Since 1996 when we first sailed in the Virgin Islands, we have been there 22 times.  From all those trips we have come to know the north side of St. John very well. Cruz Bay is the only real town and the place where you can clear in with Customs & Immigration.  Caneel Bay is the home of Laurence Rockefeller’s Caneel Bay Resort. It is so posh it doesn’t even have its name on the entrance, just a large “C”. If you drive by and don’t know what the “C” stands for, you don’t belong there.  Trunk Bay is a tourist favorite for its underwater snorkeling trail. Cinnamon Bay is the place where Kenny Chesney began writing songs about his love of the islands. It’s also the location of greatest concentration of multi-million dollar homes outside of Beverly Hills.  Francis & Maho Bays are the calmest anchorages in the Virgins protected on three sides by St. John, Mary Point, and Whistling Cay. And Waterlemon Cay is really WaterLEMON, not watermelon as some charts say. It is named for the waterlemon tree, not the watermelon vine. All these bays have wonderful beaches, wonderful clear waters for snorkeling, and easy access.  Why would you want to go anywhere else? Because St. John has another side also—the south shore. In all our visits to St. John, we had never bothered to sail around to the south shore, and we thought it was high time that we did.

We left Caneel Bay and sailed around the west end of St. John, past Cruz Bay, Chocolate Hole, Fish Bay, and Rendezvous Bay.  They were pretty bays, but they had too many boats in them already. Then we came to Reef Bay. Our charts showed reefs lining both side of the bay, but a snug anchorage back against the shore between the two reefs.  It was empty as we approached, and we were thrilled to think of having this pretty bay all to ourselves. I watched the chartplotter carefully as we motored back farther and farther into the bay to make sure we avoided the reefs that were getting closer on both sides.  Suddenly Diana yelled “3 feet! 3 feet!” meaning the bay had shallowed dramatically and we had only 3 feet of water under our keel. Knowing that the reef-free water would only get shallower and narrower, I threw the motor into reverse and we quickly changed our minds about staying in Reef Bay.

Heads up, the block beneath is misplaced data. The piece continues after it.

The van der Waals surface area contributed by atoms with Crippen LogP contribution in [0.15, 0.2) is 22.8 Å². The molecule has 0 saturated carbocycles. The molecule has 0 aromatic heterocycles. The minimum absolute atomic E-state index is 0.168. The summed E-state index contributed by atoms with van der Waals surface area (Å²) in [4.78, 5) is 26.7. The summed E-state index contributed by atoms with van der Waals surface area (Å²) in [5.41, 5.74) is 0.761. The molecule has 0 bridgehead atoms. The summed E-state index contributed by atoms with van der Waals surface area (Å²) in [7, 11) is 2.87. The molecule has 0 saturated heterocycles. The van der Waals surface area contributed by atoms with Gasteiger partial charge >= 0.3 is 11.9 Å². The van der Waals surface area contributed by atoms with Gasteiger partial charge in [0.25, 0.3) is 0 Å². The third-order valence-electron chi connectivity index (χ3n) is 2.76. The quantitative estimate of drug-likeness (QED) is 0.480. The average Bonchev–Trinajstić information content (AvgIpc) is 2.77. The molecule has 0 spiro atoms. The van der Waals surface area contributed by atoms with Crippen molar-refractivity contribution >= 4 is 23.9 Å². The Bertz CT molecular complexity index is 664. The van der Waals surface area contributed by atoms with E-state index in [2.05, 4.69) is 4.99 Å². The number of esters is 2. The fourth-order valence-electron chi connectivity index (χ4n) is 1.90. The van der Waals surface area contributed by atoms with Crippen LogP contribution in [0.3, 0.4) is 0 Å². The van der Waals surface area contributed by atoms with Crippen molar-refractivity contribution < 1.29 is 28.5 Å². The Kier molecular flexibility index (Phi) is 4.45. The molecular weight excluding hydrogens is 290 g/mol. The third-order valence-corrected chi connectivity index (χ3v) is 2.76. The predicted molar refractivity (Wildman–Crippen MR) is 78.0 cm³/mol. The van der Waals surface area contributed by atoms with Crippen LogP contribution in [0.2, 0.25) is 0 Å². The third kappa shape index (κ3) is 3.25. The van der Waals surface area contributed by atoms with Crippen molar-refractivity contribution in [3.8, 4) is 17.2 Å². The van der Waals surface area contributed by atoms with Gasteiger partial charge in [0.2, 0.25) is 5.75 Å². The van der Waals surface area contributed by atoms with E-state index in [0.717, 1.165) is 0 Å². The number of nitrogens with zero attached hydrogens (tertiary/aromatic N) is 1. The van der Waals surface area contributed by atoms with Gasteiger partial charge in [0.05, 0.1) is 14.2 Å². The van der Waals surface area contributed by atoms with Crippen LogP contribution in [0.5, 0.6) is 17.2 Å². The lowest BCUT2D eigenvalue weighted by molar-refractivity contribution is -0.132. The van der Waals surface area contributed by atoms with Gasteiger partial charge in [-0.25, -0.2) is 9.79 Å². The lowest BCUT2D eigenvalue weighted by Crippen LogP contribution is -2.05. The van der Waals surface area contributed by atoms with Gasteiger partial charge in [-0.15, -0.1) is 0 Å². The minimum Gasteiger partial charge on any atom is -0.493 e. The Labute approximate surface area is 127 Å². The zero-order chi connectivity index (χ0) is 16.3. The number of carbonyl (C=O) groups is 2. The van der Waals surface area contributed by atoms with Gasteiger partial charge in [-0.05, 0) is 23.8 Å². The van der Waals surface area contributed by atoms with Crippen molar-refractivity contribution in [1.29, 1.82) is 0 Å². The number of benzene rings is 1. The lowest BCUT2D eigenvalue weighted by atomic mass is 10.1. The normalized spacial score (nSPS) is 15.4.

The next stop was Little Lameshure Bay.  This bay is at the foot of the trail that leads to the famous pre-Columbian petroglyphs which have become the symbol of St. John.  It had only one boat moored in it when we arrived and they left soon after they saw the neighborhood going down. So we realized our desire for a completely private bay.  This one had snorkel sites, a long beach, the ruins of a rum plantation and factory, and clear water with turtles that surfaced for air within a few feet of Escapade.  Zippety-doo-dah!  

After walking the beach and exploring the ruins, we were dinghying back to the boat when I heard a splash and saw the waterproof camera that had been in my swimsuit pocket sinking through the water.  We quickly took a fix on our location, not with GPS, since we didn’t have one in the dinghy with us, but by old fashioned dead reckoning. The splash occurred on a line between the orange Jeep on the beach and the mooring ball closest to us and at the intersection with a perpendicular from a large rock visible above the water.  We hurried back to Escapade to get my snorkel mask and fins.  It was getting late in the afternoon and daylight was fading, so there was no time to waste.  We returned to the spot and I jumped in and found my camera. I dove down and retrieved it to complete the day’s fine adventures.

The next day we moved to Great Lameshure Bay which has even better snorkel sites.  The rocky coastline continues beneath the water to form a virtual playground for snorkelers.  We could swim through narrow channels in the rocks or circle around pinnacles like the white hat cowboys chasing the black hats around the same Sedona rock in the old TV westerns.  Unfortunately I couldn’t take any photos of this because, as I found out, “waterproof” is a relative term and the waterproof camera I rescued the day before wasn’t relative enough.

A day and night in Salt Pond Bay completed our “circumnavigation” of St. John.  We’ve looked at St. John from both sides now, from north and south, and still somehow, with wonderful memories to recall–I still don’t think we’ve seen it all.